“I’m going to pretend to be an attacker. Here, try to fight back,” Bach Minh Ha (L), tells her daughter Phan Ngoc Ha Anh who uses an elbow move she has just learned in class. Photo by VnEpxress/Thanh Nguyen
Ha tells VnExpress International: “I don’t think there is an exact number but I’m certain 80-90 percent of women have been harassed in Vietnamese society. I’m one of them. It doesn’t matter what the action is, whenever somebody touches you without your permission, that’s a violation. And I made sure my daughter knows this.”
The yoga teacher plans to tell about this course to her students and also neighbors in her apartment building.
She also plans to make connections to bring the class to schools in the city, including her daughter’s.
Not far away another self-defense class takes place in a muay Thai studio in District 3.
The students, aged between five and 10 years, imitate Tran Trung Son, their martial arts master, and look like tiny versions of him. Son is a former coach of the Vietnamese muay Thai national team.
He is a father of two, a daughter, 12, and a son, seven. Appalled by the recent incidents of child harassment, he decided to begin a free three-month self-defense course for children in March.
Muay Thai master Tran Trung Son, 37, teaches a five-year-old girl how to dodge him. Photo by VnExpress/Thanh Nguyen
Son tells his students: “I’m going to teach you how to maintain a safe distance with strangers. If they try to attack you, you use the defense techniques I teach you, okay?”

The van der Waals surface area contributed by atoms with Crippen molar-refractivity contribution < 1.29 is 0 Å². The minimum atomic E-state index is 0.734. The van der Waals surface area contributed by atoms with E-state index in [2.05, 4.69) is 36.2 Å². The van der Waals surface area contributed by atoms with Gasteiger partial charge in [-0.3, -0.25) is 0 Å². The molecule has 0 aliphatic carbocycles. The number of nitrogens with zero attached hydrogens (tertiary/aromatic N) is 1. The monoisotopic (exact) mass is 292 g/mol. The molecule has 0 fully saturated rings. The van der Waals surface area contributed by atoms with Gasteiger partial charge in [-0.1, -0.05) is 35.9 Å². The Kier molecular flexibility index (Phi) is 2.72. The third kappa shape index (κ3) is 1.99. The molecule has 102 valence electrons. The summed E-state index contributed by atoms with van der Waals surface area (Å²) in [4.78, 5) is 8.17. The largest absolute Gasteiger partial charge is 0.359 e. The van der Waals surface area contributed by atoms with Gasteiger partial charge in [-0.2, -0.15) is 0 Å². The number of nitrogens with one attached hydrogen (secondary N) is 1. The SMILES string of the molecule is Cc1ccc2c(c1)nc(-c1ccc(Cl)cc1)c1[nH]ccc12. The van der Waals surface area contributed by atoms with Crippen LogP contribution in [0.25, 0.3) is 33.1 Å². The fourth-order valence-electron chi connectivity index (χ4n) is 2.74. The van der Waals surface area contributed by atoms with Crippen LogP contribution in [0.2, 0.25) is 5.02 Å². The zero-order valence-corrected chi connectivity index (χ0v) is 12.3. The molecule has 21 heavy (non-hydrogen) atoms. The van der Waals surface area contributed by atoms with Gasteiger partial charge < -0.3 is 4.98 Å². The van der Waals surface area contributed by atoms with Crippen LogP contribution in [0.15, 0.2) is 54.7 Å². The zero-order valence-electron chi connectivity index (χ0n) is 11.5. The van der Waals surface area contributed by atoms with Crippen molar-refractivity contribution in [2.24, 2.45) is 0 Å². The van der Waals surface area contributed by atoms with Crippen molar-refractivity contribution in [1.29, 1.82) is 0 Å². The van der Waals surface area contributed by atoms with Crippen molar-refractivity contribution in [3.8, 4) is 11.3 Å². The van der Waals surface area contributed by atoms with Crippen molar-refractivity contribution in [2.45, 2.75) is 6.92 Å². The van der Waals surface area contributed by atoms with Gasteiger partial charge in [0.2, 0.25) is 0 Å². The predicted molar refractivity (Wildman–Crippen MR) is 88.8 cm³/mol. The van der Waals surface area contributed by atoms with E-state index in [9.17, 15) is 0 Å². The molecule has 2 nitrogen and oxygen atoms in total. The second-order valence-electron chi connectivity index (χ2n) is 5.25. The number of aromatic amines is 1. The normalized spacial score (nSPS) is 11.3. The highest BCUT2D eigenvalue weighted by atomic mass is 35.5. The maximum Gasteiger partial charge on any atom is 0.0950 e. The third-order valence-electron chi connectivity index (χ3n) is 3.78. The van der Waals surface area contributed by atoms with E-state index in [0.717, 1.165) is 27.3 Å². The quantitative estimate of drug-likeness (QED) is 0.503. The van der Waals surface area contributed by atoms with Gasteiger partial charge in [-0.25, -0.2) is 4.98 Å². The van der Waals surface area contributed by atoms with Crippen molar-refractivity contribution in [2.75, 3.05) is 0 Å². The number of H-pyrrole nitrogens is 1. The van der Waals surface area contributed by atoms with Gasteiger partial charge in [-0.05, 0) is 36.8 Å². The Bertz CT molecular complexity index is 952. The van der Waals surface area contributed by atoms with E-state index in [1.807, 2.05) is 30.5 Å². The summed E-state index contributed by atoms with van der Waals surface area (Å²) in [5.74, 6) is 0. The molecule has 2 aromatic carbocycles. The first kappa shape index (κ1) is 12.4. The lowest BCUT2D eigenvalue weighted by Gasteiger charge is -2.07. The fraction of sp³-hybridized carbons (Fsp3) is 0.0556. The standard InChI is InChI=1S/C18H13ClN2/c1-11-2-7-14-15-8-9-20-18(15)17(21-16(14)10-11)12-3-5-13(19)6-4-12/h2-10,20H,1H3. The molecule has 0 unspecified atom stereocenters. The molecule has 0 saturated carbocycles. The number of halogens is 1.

They agree in unison.
“You are so pretty. Oh let me pet you.” Son puts on a harasser’s persona as he teaches each child how to avoid a stranger’s unwelcome touch.
He uses the word “pet” repeatedly on purpose to clearly teach the children it is not an acceptable reason for any stranger to touch them.
Phan Thi Kim Oanh, a mother of two, tells VnExpress International, smiling: “When I tried to kiss my daughter, she used what Son taught her in class and slapped away my hand and pinched me real hard. That was after just one lesson.” She has a small bruise on her cheek.
Her daughters both enthusiastically put up their hands whenever Son asks for a volunteer, as she observes from the back of the studio, nodding and smiling with obvious joy and pride.
Oanh says since joining Son’s course her daughters have become less reticent and physically stronger.
The class of 20 has a mix of girls and boys, though there were more of the former.
Boys practice punches with Son. Photo by VnExpress/Thanh Nguyen
Da Quang, a five-year-old boy, doesn’t show a moment of hesitation or bother looking down at his feet to see if they are in the right position when Son tells him to throw a blow at him.
His mother, Dieu Phuong, is one of the founders of the Facebook page “Teach your kids self-defense” (Day con tu ve), which is followed by 2,757 people.
Created for parents earlier this month, the page aims to “protect Vietnamese children.” Phuong is also one of the people who is helping Son organize and promote the course.
“I am aghast by what is going on with all these child harassment cases,” she says.
The mother of two tells VnExpress International she was among those who signed a petition urging authorities to press charges against Linh. She shows the petition she has put on the Facebook page for other parents to sign off on.
“I want my kids to feel less shy and stronger, and I want them to know what is dangerous and how to protect themselves when they are in a situation where they are exposed to harassment and abuse. But I honestly don’t ever want my kids to be in [such a situation].”
On Sunday HCMC’s District 4 announced to open criminal probe against Linh for child molestation charges.